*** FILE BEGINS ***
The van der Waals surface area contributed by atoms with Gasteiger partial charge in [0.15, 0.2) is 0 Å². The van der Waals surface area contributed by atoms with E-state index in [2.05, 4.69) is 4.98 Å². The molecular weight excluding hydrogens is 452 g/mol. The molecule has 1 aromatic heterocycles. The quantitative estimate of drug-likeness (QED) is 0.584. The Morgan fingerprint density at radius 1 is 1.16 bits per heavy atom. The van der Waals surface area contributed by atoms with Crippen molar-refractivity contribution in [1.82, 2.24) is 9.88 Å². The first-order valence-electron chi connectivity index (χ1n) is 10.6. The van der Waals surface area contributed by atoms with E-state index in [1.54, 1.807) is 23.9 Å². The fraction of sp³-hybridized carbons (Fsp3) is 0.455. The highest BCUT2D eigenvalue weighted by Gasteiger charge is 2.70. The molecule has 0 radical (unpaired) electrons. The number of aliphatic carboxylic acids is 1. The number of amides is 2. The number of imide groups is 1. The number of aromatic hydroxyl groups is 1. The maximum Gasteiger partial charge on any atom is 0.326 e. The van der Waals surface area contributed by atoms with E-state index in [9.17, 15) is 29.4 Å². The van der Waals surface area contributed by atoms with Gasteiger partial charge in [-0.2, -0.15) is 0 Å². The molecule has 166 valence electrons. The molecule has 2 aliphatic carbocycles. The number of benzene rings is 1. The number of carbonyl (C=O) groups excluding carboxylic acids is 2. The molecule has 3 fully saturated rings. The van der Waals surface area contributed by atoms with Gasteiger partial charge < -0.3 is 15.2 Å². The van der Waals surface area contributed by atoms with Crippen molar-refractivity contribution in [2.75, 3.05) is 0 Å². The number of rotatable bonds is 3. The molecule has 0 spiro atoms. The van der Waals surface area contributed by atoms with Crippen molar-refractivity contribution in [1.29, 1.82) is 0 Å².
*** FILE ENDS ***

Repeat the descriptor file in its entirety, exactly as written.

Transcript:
The van der Waals surface area contributed by atoms with Gasteiger partial charge in [0.15, 0.2) is 0 Å². The van der Waals surface area contributed by atoms with E-state index in [2.05, 4.69) is 4.98 Å². The molecular weight excluding hydrogens is 452 g/mol. The molecule has 1 aromatic heterocycles. The quantitative estimate of drug-likeness (QED) is 0.584. The Morgan fingerprint density at radius 1 is 1.16 bits per heavy atom. The van der Waals surface area contributed by atoms with Crippen molar-refractivity contribution in [1.82, 2.24) is 9.88 Å². The first-order valence-electron chi connectivity index (χ1n) is 10.6. The van der Waals surface area contributed by atoms with E-state index in [1.54, 1.807) is 23.9 Å². The fraction of sp³-hybridized carbons (Fsp3) is 0.455. The highest BCUT2D eigenvalue weighted by Gasteiger charge is 2.70. The molecule has 0 radical (unpaired) electrons. The number of aliphatic carboxylic acids is 1. The number of amides is 2. The number of imide groups is 1. The number of aromatic hydroxyl groups is 1. The maximum Gasteiger partial charge on any atom is 0.326 e. The van der Waals surface area contributed by atoms with E-state index in [9.17, 15) is 29.4 Å². The van der Waals surface area contributed by atoms with Gasteiger partial charge in [-0.2, -0.15) is 0 Å². The molecule has 166 valence electrons. The molecule has 2 aliphatic carbocycles. The number of benzene rings is 1. The number of carbonyl (C=O) groups excluding carboxylic acids is 2. The molecule has 3 fully saturated rings. The van der Waals surface area contributed by atoms with Gasteiger partial charge < -0.3 is 15.2 Å². The van der Waals surface area contributed by atoms with Crippen molar-refractivity contribution in [2.75, 3.05) is 0 Å². The number of rotatable bonds is 3. The molecule has 0 spiro atoms. The van der Waals surface area contributed by atoms with Crippen molar-refractivity contribution in [1.29, 1.82) is 0 Å².